MI6 Links is New Prime Minister
A former Iraqi opposition leader believed to
have close links with MI6 and other Western intelligence agencies was
yesterday named as Iraq's new interim Prime Minister.
Allawi will head an interim Iraqi government that will take power on 30
June, when the United States-led occupation forces plan to hand over
sovereignty, and is set to take Iraq to elections scheduled for next year.
It will be Dr Allawi's job to head an interim administration that is
supposed to convince Iraqis, and the outside world, that the occupation is
over even as thousands of American soldiers remain on Iraqi soil. The Bush
administration is facing accusations that the handover is cosmetic -
designed to make it appear the occupation is over ahead of November's US
presidential elections. Washington has made it clear it has every intention
of keeping its forces in Iraq, and wants them to remain under American
command and be outside the jurisdiction of the interim government.
Dr Allawi will face the delicate task of negotiating with American
commanders on the status of forces who will in all likelihood be out of his
government's control. If he is to be successful, he will have to convince
sceptical Iraqis that his interim government has some real sovereignty.
In a surprise development, Dr Allawi was named as the new prime minister
not by the United Nations' envoy, Lakhdar Brahimi, who has been holding
talks on nominating the new government, but by the outgoing Iraqi Governing
There was confusion as the Americans initially announced the council's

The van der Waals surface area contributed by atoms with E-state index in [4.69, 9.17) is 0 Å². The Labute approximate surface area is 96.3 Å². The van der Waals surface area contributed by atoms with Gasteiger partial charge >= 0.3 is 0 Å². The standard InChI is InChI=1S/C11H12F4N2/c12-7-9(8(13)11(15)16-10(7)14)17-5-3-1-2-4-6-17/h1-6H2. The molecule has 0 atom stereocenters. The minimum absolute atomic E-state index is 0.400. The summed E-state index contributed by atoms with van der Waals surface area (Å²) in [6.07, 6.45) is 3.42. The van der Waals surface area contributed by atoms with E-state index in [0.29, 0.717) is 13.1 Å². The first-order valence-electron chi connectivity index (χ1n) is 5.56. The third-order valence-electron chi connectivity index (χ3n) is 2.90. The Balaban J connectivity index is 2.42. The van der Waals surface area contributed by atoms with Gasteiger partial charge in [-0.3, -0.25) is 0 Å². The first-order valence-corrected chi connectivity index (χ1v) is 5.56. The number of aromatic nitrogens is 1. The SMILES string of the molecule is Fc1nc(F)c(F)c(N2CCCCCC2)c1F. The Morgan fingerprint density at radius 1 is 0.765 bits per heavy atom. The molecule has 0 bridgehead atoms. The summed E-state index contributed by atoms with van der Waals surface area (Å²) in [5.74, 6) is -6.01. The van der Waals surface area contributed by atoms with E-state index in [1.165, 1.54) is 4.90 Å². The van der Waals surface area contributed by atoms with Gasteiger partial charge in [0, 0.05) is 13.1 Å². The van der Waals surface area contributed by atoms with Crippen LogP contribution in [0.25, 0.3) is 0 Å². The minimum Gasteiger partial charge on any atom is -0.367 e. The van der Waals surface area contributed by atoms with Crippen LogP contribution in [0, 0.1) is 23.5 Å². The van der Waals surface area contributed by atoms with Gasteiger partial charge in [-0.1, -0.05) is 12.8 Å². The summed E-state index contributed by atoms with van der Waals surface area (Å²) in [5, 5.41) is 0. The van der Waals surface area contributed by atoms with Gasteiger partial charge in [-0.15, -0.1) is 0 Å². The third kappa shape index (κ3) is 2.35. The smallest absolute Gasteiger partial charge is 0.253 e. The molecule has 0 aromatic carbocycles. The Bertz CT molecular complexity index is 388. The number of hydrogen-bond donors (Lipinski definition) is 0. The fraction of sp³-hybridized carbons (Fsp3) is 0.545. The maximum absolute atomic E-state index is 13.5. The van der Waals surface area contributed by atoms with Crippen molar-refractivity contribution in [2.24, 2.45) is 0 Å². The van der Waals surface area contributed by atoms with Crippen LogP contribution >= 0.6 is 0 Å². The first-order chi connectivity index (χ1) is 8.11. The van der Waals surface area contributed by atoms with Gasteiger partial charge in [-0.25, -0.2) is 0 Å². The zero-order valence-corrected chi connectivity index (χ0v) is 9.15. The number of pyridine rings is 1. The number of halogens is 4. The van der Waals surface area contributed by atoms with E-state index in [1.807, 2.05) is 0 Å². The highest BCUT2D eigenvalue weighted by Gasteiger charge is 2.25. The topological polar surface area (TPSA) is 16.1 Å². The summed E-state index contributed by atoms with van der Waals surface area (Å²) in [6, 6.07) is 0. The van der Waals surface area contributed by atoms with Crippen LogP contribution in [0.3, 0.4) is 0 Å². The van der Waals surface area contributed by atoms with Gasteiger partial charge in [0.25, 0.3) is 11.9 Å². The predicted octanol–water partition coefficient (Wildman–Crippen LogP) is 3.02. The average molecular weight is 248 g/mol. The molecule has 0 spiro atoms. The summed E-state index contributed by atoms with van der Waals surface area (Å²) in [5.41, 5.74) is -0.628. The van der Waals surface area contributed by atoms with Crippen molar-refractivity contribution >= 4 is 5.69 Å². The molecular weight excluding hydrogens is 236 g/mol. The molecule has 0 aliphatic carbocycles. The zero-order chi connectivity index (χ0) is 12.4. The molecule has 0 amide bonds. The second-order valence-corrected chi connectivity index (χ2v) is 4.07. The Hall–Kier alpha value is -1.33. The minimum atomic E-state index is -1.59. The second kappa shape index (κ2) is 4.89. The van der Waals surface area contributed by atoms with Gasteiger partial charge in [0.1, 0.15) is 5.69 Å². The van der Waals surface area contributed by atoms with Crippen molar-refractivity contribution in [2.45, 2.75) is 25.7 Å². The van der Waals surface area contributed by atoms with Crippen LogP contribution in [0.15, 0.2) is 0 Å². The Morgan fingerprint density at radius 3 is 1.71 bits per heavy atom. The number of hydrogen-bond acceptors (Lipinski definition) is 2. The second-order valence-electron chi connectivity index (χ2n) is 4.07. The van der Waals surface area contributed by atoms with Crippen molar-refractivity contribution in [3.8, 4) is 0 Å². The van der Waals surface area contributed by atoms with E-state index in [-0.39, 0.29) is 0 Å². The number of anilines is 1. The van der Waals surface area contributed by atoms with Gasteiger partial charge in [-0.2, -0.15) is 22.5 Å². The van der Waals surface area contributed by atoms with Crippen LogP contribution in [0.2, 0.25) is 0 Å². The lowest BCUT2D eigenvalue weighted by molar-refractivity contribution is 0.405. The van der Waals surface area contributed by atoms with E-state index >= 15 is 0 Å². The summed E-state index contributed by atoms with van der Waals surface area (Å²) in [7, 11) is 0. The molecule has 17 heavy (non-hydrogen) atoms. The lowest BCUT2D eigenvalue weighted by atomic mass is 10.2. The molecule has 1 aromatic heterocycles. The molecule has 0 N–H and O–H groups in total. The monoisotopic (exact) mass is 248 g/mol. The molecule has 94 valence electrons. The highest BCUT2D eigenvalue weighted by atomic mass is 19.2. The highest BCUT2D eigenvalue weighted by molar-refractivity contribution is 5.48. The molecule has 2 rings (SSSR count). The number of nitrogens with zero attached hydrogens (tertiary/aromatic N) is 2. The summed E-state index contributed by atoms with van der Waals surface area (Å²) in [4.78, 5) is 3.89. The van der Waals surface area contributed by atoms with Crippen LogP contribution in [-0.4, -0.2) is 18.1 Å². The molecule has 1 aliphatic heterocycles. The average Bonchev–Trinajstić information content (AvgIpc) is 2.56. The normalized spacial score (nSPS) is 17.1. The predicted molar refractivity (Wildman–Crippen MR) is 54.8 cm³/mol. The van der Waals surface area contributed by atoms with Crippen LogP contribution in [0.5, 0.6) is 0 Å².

nomination only amounted to suggesting a possible candidate for the job, and
that the final decision would still be Mr Brahimi's. But Mr Brahimi's
spokesman said last night he never intended to nominate the prime minister
"Mr Brahimi welcomes the decision to nominate Dr Allawi," Ahmad Fawzi,
his spokesman, said. "We were not invited to appoint the government. Now
that it has been identified, we welcome the choice.
"We will be working with the prime minister-designate to appoint a
cabinet, two vice-presidents and a president."
The decision to let the council nominate the prime minister may backfire:
the IGC, which was set up by the US to give a veneer of Iraqi involvement in
the occupation administration, has proved highly unpopular, with its members
denounced as collaborators. Dr Allawi is a member of the council.
It emerged yesterday that the son of another council member and two
Japanese journalists had been killed in two separate ambushes in the Sunni
town of Mahmudiya.
Salama al-Khafaji, one of three women on the governing council, was
attacked as she was returning from Najaf on Thursday where she was involved
in negotiations to end fighting between US forces and the militia of the
radical Shia cleric Muqtada Sadr. Her 18-year-old son went missing in the
attack. His body was recovered yesterday. At least one bodyguard also died
in the attack. Ms Khafaji said she was attacked by Saddam loyalists, but
there was a claim of responsibility on an Islamist website in the name of a
group believed to be led by Abu Musab al-Zarqawi, an ally of Osama bin Laden
who is in Iraq.
Two Japanese freelance journalists went missing in a separate ambush in
Mahmudiya on Thursday. Their bodies were recovered in the town yesterday.
They had presumably been returning from Najaf. The only road linking the
city to Baghdad runs through Mahmudiya.
source: Independent -
29 May, 2004